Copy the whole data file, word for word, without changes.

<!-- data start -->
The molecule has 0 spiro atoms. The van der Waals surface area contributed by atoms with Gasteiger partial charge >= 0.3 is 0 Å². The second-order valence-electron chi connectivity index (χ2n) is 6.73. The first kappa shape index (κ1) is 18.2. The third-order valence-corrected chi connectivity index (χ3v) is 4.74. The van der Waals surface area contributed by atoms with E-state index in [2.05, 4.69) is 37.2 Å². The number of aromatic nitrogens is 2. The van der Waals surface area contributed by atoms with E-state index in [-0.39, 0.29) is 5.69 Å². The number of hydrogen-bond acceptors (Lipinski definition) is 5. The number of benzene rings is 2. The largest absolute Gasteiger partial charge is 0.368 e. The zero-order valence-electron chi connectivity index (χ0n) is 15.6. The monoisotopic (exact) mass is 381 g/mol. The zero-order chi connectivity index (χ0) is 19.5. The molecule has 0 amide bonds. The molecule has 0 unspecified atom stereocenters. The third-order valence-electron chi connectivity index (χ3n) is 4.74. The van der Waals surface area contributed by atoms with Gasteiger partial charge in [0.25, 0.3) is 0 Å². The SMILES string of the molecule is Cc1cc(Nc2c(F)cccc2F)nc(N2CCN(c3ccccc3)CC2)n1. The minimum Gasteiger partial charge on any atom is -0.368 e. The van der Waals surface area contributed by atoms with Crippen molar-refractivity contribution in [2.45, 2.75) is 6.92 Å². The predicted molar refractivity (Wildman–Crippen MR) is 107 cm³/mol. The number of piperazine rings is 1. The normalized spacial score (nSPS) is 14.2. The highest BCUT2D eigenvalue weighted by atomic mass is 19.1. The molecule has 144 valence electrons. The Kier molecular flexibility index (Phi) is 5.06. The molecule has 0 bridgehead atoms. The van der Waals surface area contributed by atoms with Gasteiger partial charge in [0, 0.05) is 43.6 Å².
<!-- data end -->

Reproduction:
The molecule has 0 spiro atoms. The van der Waals surface area contributed by atoms with Gasteiger partial charge >= 0.3 is 0 Å². The second-order valence-electron chi connectivity index (χ2n) is 6.73. The first kappa shape index (κ1) is 18.2. The third-order valence-corrected chi connectivity index (χ3v) is 4.74. The van der Waals surface area contributed by atoms with E-state index in [2.05, 4.69) is 37.2 Å². The number of aromatic nitrogens is 2. The van der Waals surface area contributed by atoms with E-state index in [-0.39, 0.29) is 5.69 Å². The number of hydrogen-bond acceptors (Lipinski definition) is 5. The number of benzene rings is 2. The largest absolute Gasteiger partial charge is 0.368 e. The zero-order valence-electron chi connectivity index (χ0n) is 15.6. The monoisotopic (exact) mass is 381 g/mol. The zero-order chi connectivity index (χ0) is 19.5. The molecule has 0 amide bonds. The molecule has 0 unspecified atom stereocenters. The third-order valence-electron chi connectivity index (χ3n) is 4.74. The van der Waals surface area contributed by atoms with Gasteiger partial charge in [0.25, 0.3) is 0 Å². The SMILES string of the molecule is Cc1cc(Nc2c(F)cccc2F)nc(N2CCN(c3ccccc3)CC2)n1. The minimum Gasteiger partial charge on any atom is -0.368 e. The van der Waals surface area contributed by atoms with Crippen molar-refractivity contribution in [2.45, 2.75) is 6.92 Å². The predicted molar refractivity (Wildman–Crippen MR) is 107 cm³/mol. The number of piperazine rings is 1. The normalized spacial score (nSPS) is 14.2. The highest BCUT2D eigenvalue weighted by atomic mass is 19.1. The molecule has 144 valence electrons. The Kier molecular flexibility index (Phi) is 5.06. The molecule has 0 bridgehead atoms. The van der Waals surface area contributed by atoms with Gasteiger partial charge in [0, 0.05) is 43.6 Å².